How Effective Reviews Differ From Ineffective Ones

black and white typewriter on white table

Yes, there is such a thing as an effective performance review. Here’s how to get there.

Unclear vs. Clear Definition

There are currently a lot of definitions and different terms used to describe meetings where performance is discussed. For example, there are performance reviews, performance appraisals, employee reviews, and performance management, just to name a few.

Some of these terms differ only slightly in meaning and some differ significantly. Believe it or not, you’ll find that where performance reviews don’t work well, it’s often the case that people don’t share a clear common definition and understanding of performance reviews. Managers and HR staff assume that people understand it the same way, but there’s no guarantee that’s the case. We need a definition that explains both the process and the main purpose of the performance review

I recommend using performance review rather than performance appraisal or performance evaluation because it captures the idea of reviewing performance together.

Here’s one way of defining it.

The performance review is usually a face to face meeting between manager and employee to discuss the employee’s performance for the purpose of removing barriers to performance. It does not stand on its own, but is intimately tied to other parts of a larger performance management process.

We need to define performance management also, but we’ll do that later on.

A definition is useless, of course, unless everyone involved understands it. Whether you use this definition or another, it’s important that executives, HR staff, managers, and employee all understand it. That means communication among all of the parties.

Narrow vs. Broad Views of Performance

Ineffective performance reviews tend to focus almost entirely on what the employee has done and what the employee needs to do to improve his or her performance. That’s in line with some of our cultural values that suggest that we are the masters of our fate and we control our behavior and the results of that behavior. The problem is not that these cultural values are correct or incorrect, but that they are incomplete. The behaviors of an employee, the results, and the contributions are affected by various factors, many of which are not under the control of the employee. If our goal is to improve performance, we must look at a broader spread of causes and not only at the employee. Even the most talented employee is going to have difficulty performing well if he or she lacks the tools, is impeded by poor business and production planning, is not given sufficient resources, or is adversely affected by the work environment. So, it’s important-particularly when trying to determine “what went wrong” and “how to fix it”-to look broadly for causes and solutions.

Skilled Managers vs. Unskilled

Just as employees differ in terms of job skills, managers vary in terms of the job skills required to manage employees or, more specifically, to plan and conduct performance reviews.

Almost anyone can sit down with an employee, tell where he or she screwed up, and threaten with punishment. We’re fairly good at that. To lead a performance review that builds positive relationships and improves performance requires more advanced interpersonal, ommunication, and problem-solving skills. In short, it takes little skill to do something badly. It takes fairly sophisticated skills to do something well. The skills of the manager have an effect on the success or failure of the performance review process.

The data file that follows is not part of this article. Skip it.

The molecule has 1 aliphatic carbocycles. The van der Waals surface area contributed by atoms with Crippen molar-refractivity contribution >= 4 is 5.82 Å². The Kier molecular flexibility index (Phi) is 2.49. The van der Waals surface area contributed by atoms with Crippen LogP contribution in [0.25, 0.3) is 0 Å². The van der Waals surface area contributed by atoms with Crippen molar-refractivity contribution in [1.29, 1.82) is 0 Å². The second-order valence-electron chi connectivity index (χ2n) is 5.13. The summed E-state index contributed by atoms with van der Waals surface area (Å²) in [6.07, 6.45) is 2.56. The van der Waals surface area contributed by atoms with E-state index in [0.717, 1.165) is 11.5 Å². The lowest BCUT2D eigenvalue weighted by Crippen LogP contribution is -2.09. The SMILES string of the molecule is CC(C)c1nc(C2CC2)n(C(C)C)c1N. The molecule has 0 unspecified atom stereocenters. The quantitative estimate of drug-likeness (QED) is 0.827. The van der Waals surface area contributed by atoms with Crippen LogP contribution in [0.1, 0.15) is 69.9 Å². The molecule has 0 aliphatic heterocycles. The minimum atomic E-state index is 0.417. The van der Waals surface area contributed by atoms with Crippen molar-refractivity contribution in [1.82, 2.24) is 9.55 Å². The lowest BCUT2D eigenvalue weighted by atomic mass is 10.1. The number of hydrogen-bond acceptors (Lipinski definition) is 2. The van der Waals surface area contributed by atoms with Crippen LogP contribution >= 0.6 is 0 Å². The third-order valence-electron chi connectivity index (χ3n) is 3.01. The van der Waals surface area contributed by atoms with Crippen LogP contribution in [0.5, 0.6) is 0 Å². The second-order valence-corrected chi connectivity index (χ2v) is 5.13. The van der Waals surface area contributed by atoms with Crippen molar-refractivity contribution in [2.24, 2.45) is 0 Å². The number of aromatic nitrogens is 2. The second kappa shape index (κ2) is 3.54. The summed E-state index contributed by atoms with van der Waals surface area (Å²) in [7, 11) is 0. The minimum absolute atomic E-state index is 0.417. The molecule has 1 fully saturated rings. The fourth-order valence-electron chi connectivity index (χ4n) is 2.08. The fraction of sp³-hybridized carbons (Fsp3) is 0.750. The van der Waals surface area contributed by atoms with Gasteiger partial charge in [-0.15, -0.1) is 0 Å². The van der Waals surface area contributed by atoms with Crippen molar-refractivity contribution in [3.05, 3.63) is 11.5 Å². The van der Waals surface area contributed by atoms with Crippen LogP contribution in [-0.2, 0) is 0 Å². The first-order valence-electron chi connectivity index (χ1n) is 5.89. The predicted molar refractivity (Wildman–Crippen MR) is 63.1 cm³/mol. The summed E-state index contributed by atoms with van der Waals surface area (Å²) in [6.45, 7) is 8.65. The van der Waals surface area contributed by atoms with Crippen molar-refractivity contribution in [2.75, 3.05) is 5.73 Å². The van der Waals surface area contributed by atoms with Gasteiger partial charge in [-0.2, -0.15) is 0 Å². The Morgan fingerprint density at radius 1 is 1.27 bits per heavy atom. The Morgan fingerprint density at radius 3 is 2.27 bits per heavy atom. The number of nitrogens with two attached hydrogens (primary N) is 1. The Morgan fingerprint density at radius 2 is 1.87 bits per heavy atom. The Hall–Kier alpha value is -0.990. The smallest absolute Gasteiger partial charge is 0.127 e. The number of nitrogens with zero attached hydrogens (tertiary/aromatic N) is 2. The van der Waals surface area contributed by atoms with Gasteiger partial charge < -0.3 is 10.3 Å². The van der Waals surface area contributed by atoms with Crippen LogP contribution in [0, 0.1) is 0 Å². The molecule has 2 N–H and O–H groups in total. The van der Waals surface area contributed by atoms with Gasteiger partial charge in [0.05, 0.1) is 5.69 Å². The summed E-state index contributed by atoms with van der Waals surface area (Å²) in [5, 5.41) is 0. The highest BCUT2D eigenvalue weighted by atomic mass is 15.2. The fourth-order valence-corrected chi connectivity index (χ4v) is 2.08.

Generic vs. Specific Tools

There is a strong tendency for HR departments to want a consistent method for evaluating, reviewing, and documenting performance.

They have some valid reasons for wanting this, at least from their perspectives, since it helps them do their jobs and makes their lives easier. Since personnel records (and usually documents related to performance Since the forms are “standard,” they are by necessity generic and not related specifically to any one particular job. In some cases, more sophisticated HR departments will provide different forms for managers and for janitors, for example, but nonetheless standardization is an important goal for HR departments.

The problem, though, is that a generic set of forms doesn’t bring out or record information specifically enough to help managers and employees improve performance. If managers follow the form and the standard processes suggested or required by HR and do only the minimum (completing the form), the process becomes virtually useless. That’s because general estimates of employee attitudes or skills aren’t going to improve anything-although they are good at making employees angry.

Generic set of forms doesn’t bring out or record information specifically enough to help managers and employees improve performance

To improve performance, you need specifics and your employees need specifics. As a manager, you may be working with performance review tools that are flawed and way too general. That’s a good example of how your performance can be affected by an outside variable.

The solution, apart from lobbying to improve the tools, is to go beyond them. Nobody requires you to limit your discussions during performance reviews to only what is on the form. Get specific.